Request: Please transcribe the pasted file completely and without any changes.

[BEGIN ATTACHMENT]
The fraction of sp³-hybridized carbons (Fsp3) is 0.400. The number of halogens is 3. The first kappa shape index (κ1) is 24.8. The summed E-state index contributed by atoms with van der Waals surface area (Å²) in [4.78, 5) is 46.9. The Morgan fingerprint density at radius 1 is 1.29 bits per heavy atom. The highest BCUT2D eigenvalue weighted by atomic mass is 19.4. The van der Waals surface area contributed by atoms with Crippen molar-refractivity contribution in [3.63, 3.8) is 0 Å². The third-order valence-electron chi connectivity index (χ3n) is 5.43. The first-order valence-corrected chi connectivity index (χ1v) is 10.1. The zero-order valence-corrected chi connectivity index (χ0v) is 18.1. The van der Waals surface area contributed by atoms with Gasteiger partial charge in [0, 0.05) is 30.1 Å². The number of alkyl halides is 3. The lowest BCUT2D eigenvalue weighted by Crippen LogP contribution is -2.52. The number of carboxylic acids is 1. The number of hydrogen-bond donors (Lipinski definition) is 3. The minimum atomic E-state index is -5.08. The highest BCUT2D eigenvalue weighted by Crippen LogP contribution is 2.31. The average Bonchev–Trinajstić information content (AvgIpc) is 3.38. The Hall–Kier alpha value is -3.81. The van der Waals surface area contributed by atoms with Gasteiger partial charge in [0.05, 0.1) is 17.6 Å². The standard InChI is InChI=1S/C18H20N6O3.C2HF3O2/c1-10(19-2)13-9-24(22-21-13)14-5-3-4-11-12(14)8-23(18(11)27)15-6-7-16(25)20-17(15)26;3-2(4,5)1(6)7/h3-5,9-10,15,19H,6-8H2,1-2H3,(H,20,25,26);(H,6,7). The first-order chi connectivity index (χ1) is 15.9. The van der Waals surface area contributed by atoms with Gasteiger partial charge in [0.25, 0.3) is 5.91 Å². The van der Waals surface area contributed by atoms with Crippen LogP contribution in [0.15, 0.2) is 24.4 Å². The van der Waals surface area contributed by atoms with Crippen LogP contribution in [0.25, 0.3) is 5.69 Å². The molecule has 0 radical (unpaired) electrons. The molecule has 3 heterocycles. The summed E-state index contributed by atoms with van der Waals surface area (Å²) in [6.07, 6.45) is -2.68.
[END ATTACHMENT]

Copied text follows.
The fraction of sp³-hybridized carbons (Fsp3) is 0.400. The number of halogens is 3. The first kappa shape index (κ1) is 24.8. The summed E-state index contributed by atoms with van der Waals surface area (Å²) in [4.78, 5) is 46.9. The Morgan fingerprint density at radius 1 is 1.29 bits per heavy atom. The highest BCUT2D eigenvalue weighted by atomic mass is 19.4. The van der Waals surface area contributed by atoms with Crippen molar-refractivity contribution in [3.63, 3.8) is 0 Å². The third-order valence-electron chi connectivity index (χ3n) is 5.43. The first-order valence-corrected chi connectivity index (χ1v) is 10.1. The zero-order valence-corrected chi connectivity index (χ0v) is 18.1. The van der Waals surface area contributed by atoms with Gasteiger partial charge in [0, 0.05) is 30.1 Å². The number of alkyl halides is 3. The lowest BCUT2D eigenvalue weighted by Crippen LogP contribution is -2.52. The number of carboxylic acids is 1. The number of hydrogen-bond donors (Lipinski definition) is 3. The minimum atomic E-state index is -5.08. The highest BCUT2D eigenvalue weighted by Crippen LogP contribution is 2.31. The average Bonchev–Trinajstić information content (AvgIpc) is 3.38. The Hall–Kier alpha value is -3.81. The van der Waals surface area contributed by atoms with Gasteiger partial charge in [0.05, 0.1) is 17.6 Å². The standard InChI is InChI=1S/C18H20N6O3.C2HF3O2/c1-10(19-2)13-9-24(22-21-13)14-5-3-4-11-12(14)8-23(18(11)27)15-6-7-16(25)20-17(15)26;3-2(4,5)1(6)7/h3-5,9-10,15,19H,6-8H2,1-2H3,(H,20,25,26);(H,6,7). The first-order chi connectivity index (χ1) is 15.9. The van der Waals surface area contributed by atoms with Gasteiger partial charge in [0.25, 0.3) is 5.91 Å². The van der Waals surface area contributed by atoms with Crippen LogP contribution in [0.15, 0.2) is 24.4 Å². The van der Waals surface area contributed by atoms with Crippen LogP contribution in [0.25, 0.3) is 5.69 Å². The molecule has 0 radical (unpaired) electrons. The molecule has 3 heterocycles. The summed E-state index contributed by atoms with van der Waals surface area (Å²) in [6.07, 6.45) is -2.68.